Biodiversity

Captive male frog coughs up babies

Publication: msnbc.com   Date: June 3, 2011   View Article

A captive male Darwin’s frog coughed up ten babies Thursday at a zoo in Santiago, Chile, a milestone in a project to save the amphibians from extinction.

The vulnerable species is one of two members of the only genus on Earth that rears its young inside of its vocal sac, a job taken on by the males.

Fish poop boosts distant forests

Publication: msnbc.com   Date: March 24, 2011   View Article

The Amazon’s big fish poop seeds far from where they eat fruit, helping to maintain the genetic diversity of the tropical forest, according to new research that shines light on a little-studied mechanism of seed dispersal.

The seed excretions occur during the six- to eight-month-long flood season, when the characid fish Colossoma macropomum swim from lakes and rivers into vast floodplains where they gobble up fruit dropped by trees and shrubs.

Froggy finds raise hope for Haiti

Publication: msnbc.com   Date: January 12, 2011   View Article

Conservationists have rediscovered six species of frogs in Haiti, offering a ray of hope for the country on the one-year anniversary of the earthquake that left it in shambles.

“I am very wary of highlighting frogs at this time in Haiti. Obviously the country has very pressing needs, but I think ultimately they are a symbol of something more hopeful,” said Robin Moore, an amphibian expert with Conservation International who helped lead the expedition that found the frogs.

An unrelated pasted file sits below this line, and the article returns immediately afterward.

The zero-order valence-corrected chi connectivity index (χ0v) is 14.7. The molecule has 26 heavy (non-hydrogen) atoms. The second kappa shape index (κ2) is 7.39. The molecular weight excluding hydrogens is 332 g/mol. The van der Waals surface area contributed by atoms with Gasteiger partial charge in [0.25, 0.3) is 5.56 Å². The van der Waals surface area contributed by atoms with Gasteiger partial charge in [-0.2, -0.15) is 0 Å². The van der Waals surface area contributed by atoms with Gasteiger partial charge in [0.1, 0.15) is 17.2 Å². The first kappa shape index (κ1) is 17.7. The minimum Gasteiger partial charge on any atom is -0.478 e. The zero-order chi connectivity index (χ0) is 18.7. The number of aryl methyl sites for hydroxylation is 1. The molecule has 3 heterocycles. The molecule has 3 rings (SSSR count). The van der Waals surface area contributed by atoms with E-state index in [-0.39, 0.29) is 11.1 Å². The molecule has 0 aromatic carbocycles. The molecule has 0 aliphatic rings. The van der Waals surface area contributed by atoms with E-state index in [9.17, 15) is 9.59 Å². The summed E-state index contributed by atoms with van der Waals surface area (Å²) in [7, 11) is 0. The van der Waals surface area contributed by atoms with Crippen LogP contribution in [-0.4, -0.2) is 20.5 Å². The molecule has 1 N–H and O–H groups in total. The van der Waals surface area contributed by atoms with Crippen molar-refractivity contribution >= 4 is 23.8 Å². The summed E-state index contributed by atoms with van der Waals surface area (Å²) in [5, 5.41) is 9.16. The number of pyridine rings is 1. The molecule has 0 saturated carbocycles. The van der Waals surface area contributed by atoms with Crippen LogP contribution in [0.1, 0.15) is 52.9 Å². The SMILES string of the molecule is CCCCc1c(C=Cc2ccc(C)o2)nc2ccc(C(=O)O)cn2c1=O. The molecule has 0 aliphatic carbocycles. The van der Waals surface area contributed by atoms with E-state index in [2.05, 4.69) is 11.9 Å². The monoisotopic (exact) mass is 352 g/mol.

Birds in trouble? Yes … here’s why

Publication: msnbc.com   Date: January 7, 2011   View Article

Birds are indeed in trouble. But this trouble has nothing to do with freakish events such as the thousands of blackbirds that fell from the sky in Arkansas on New Year’s Eve. Rather, experts say birds are falling prey to a laundry list of long-term threats ranging from pollution and habitat loss to climate change.

Devonian die-off teaches grim lesson

Publication: msnbc.com   Date: December 30, 2010   View Article

A long, long time ago — between 378 million and 375 million years ago — about half of all species on the planet vanished. The trigger for this mass extinction, one of five known in Earth’s history, was a lethal combination of sea level rise and invasive species, according to a new study.

“The basic processes that normally result in new species forming were blocked,” study author Alycia Stigall, a paleobiologist at Ohio University, told me today.

Reefer Madness: The race to save corals

Publication: MSNBC.com   Date: May 10, 2010   View Article

Climate change, coastal development and overfishing have effectively wiped out nearly a fifth of the world’s coral reefs, and by the end of this century they “are unlikely to look much like the reefs that we are familiar with today,” said Peter Mumby, a marine biologist at the University of Queensland in Australia, who envisions smaller and weaker reefs that harbor fewer fish.

“But there will still be reefs and they will still be very important,” he said. “And so what we really have to do is take all the steps we can locally to

Check out seven ways scientists and conservationists are pushing to preserve reefs for future generations.

Pictures: Rare Bees Make Flower-Mud “Sandwiches”

Publication: National Geographic News   Date: May 10, 2010   View Article

What appears to be part of a spring wedding bouquet is actually a nest for a rare species of solitary bee, a new study says.

Called a “flower sandwich,” the three-tiered arrangement consists of a thin layer of petals on the outside, then a layer of mud, and finally another layer of petals lining the inside of the chamber, according to study leader Jerome Rozen, a curator of invertebrate zoology at the American Museum of Natural History in New York.

At the core of the sandwich is the bee’s larva, which feasts on nectar and pollen deposited inside the chamber by its parent before the egg is laid and the nest is sealed.

© 2008-2010 Collected Writings By John Roach